Home / Agencies / Why George Osborne won’t be sending WPP’s Sir Martin Sorrell his best wishes this Christmas

Why George Osborne won’t be sending WPP’s Sir Martin Sorrell his best wishes this Christmas

Sir Martin Sorrell and WPP have been lobbying hard for changes to the UK ‘controlled foreign companies’ tax rules which are designed to stop UK-based companies and their overseas subsidiaries paying lower rates of tax abroad.

The UK coalition government is due to announce changes to the regime in March but has been telling some big companies what it has in mind and WPP evidently doesn’t like what it’s hearing.

Sorrell (pictured) told UK financial paper City AM yesterday: “We’re still studying the document. It does not go as far as we thought it might… It’s very much in the right direction but not quite far enough in our case. We’re assessing what more needs to be done and the Treasury is being very responsive.”

WPP moved to Ireland in 2008 because of the new measures and also to take advantage of the rock-bottom corporate tax rates over there.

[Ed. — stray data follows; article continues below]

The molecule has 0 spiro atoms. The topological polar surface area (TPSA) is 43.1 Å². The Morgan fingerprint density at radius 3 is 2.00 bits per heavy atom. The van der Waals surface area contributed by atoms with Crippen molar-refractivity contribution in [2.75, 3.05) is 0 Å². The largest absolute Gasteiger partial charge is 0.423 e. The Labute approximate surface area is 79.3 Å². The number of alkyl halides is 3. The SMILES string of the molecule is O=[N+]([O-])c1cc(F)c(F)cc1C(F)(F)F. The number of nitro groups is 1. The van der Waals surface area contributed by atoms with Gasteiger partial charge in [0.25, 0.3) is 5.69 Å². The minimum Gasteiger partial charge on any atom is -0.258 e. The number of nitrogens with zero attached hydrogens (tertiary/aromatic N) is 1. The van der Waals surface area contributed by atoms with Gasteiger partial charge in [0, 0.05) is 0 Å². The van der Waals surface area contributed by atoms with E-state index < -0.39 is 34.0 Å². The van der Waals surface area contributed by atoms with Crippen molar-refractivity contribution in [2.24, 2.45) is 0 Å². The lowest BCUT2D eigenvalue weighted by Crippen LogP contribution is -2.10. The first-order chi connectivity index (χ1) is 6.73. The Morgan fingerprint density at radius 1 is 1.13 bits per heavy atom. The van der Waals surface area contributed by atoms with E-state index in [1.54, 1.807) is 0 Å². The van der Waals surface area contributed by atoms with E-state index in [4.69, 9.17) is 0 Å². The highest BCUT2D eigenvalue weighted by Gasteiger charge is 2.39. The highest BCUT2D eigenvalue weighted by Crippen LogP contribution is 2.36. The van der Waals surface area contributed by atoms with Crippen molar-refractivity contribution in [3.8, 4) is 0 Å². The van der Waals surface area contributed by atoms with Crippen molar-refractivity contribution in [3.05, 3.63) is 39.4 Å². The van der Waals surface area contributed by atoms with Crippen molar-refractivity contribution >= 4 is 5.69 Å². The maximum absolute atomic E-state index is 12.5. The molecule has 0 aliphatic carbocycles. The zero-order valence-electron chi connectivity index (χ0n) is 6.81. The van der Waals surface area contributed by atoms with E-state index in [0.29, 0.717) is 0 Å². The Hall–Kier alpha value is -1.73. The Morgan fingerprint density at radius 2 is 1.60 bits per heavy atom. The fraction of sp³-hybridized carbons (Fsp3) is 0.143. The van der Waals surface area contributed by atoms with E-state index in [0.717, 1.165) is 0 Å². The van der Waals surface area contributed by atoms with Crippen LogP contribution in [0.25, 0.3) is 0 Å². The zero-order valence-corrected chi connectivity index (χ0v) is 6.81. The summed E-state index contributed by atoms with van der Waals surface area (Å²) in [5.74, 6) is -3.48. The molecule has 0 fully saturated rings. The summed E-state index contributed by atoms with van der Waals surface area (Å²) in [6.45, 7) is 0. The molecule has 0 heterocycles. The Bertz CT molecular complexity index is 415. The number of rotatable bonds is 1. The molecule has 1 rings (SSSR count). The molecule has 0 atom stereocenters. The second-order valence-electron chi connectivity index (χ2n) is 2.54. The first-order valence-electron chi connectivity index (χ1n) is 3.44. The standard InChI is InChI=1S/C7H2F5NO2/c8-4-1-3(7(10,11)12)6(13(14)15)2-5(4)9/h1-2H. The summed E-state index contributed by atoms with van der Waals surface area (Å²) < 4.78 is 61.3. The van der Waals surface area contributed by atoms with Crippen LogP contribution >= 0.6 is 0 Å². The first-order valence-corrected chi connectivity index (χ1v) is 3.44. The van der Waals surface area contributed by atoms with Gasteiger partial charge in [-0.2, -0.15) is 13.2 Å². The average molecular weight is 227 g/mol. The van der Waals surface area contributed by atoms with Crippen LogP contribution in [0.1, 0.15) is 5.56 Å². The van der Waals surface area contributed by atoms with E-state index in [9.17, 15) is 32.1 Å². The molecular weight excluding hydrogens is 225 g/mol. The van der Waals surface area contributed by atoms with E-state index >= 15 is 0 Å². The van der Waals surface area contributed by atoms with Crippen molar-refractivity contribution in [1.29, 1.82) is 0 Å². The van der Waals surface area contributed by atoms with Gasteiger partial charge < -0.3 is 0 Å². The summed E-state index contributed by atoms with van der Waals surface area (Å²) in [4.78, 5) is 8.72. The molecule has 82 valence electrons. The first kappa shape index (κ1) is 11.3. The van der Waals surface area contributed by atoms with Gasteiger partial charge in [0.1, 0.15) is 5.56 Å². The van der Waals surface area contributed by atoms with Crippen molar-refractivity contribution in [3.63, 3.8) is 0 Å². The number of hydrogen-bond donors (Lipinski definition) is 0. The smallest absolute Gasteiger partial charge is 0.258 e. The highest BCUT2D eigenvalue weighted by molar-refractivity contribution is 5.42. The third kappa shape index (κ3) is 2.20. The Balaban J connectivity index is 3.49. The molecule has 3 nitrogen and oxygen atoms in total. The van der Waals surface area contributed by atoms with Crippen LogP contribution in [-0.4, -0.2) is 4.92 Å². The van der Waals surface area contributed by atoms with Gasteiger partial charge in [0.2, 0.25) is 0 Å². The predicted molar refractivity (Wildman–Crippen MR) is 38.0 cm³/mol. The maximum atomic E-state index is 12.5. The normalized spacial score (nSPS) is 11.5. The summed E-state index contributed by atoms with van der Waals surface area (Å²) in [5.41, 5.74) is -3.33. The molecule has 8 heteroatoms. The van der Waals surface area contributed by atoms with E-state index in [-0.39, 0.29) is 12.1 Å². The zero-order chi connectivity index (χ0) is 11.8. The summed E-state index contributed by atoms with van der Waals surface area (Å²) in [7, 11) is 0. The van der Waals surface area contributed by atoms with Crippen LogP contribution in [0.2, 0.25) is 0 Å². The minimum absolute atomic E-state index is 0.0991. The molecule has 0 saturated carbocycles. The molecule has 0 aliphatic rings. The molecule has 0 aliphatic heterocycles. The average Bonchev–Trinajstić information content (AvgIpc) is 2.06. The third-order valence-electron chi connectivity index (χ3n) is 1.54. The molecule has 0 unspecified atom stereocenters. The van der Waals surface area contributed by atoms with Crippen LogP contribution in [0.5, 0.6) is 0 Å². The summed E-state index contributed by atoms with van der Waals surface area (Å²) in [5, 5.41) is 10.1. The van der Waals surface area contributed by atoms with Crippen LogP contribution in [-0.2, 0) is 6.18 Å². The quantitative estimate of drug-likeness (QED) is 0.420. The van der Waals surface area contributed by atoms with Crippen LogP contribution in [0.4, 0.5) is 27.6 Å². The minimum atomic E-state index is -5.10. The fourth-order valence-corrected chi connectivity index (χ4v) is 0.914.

This is all very embarrassing for Osborne who announced some months back that he was going to make changes to the regime precisely to lure back big companies like WPP, which he unwisely mentioned by name. So Sorrell’s response is what is politely known as a ‘raspberry.’

This won’t worry Sorrell too much of course who these days cheerfully tells governments around the world how they should run their affairs. But Sorrell’s decision to go public with his views on UK tax makes it much harder for Osborne and his Treasury team to go further with changes as it will look like they’re dancing to WPP’s tune.

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Which won’t please Osborne or his boss PM David Cameron. Neither will it go down particularly well with the bosses of other big companies in the same boat if the Treasury now digs in its heels.

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About Stephen Foster

Stephen is a former editor of Marketing Week and London Evening Standard advertising columnist. He wrote City Republic for Brand Republic and is a partner in communications consultancy The Editorial Partnership.
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